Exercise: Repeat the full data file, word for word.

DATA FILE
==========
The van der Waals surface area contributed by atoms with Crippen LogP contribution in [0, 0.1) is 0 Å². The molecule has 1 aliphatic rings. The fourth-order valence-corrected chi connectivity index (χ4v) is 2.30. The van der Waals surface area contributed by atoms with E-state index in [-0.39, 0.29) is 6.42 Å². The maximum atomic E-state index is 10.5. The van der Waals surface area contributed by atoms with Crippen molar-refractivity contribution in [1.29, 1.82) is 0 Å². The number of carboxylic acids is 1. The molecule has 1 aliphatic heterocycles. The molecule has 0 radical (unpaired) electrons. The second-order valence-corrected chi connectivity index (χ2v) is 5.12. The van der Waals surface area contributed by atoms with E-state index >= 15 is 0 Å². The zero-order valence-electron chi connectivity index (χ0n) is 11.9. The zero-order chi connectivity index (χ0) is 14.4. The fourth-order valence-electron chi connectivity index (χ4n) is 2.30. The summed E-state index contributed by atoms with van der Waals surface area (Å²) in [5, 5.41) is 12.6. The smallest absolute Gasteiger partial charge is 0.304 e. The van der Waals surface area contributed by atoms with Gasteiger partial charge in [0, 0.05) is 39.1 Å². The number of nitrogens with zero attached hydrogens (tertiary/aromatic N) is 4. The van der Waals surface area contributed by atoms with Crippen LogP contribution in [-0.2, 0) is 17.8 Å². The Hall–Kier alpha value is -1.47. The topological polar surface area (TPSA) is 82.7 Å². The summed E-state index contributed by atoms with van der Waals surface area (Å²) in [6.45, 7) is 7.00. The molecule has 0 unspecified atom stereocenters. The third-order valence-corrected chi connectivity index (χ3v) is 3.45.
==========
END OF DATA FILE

The van der Waals surface area contributed by atoms with Crippen LogP contribution in [0, 0.1) is 0 Å². The molecule has 1 aliphatic rings. The fourth-order valence-corrected chi connectivity index (χ4v) is 2.30. The van der Waals surface area contributed by atoms with E-state index in [-0.39, 0.29) is 6.42 Å². The maximum atomic E-state index is 10.5. The van der Waals surface area contributed by atoms with Crippen molar-refractivity contribution in [1.29, 1.82) is 0 Å². The number of carboxylic acids is 1. The molecule has 1 aliphatic heterocycles. The molecule has 0 radical (unpaired) electrons. The second-order valence-corrected chi connectivity index (χ2v) is 5.12. The van der Waals surface area contributed by atoms with E-state index >= 15 is 0 Å². The zero-order valence-electron chi connectivity index (χ0n) is 11.9. The zero-order chi connectivity index (χ0) is 14.4. The fourth-order valence-electron chi connectivity index (χ4n) is 2.30. The summed E-state index contributed by atoms with van der Waals surface area (Å²) in [5, 5.41) is 12.6. The smallest absolute Gasteiger partial charge is 0.304 e. The van der Waals surface area contributed by atoms with Gasteiger partial charge in [0, 0.05) is 39.1 Å². The number of nitrogens with zero attached hydrogens (tertiary/aromatic N) is 4. The van der Waals surface area contributed by atoms with Crippen LogP contribution in [-0.2, 0) is 17.8 Å². The Hall–Kier alpha value is -1.47. The topological polar surface area (TPSA) is 82.7 Å². The summed E-state index contributed by atoms with van der Waals surface area (Å²) in [6.45, 7) is 7.00. The molecule has 0 unspecified atom stereocenters. The third-order valence-corrected chi connectivity index (χ3v) is 3.45.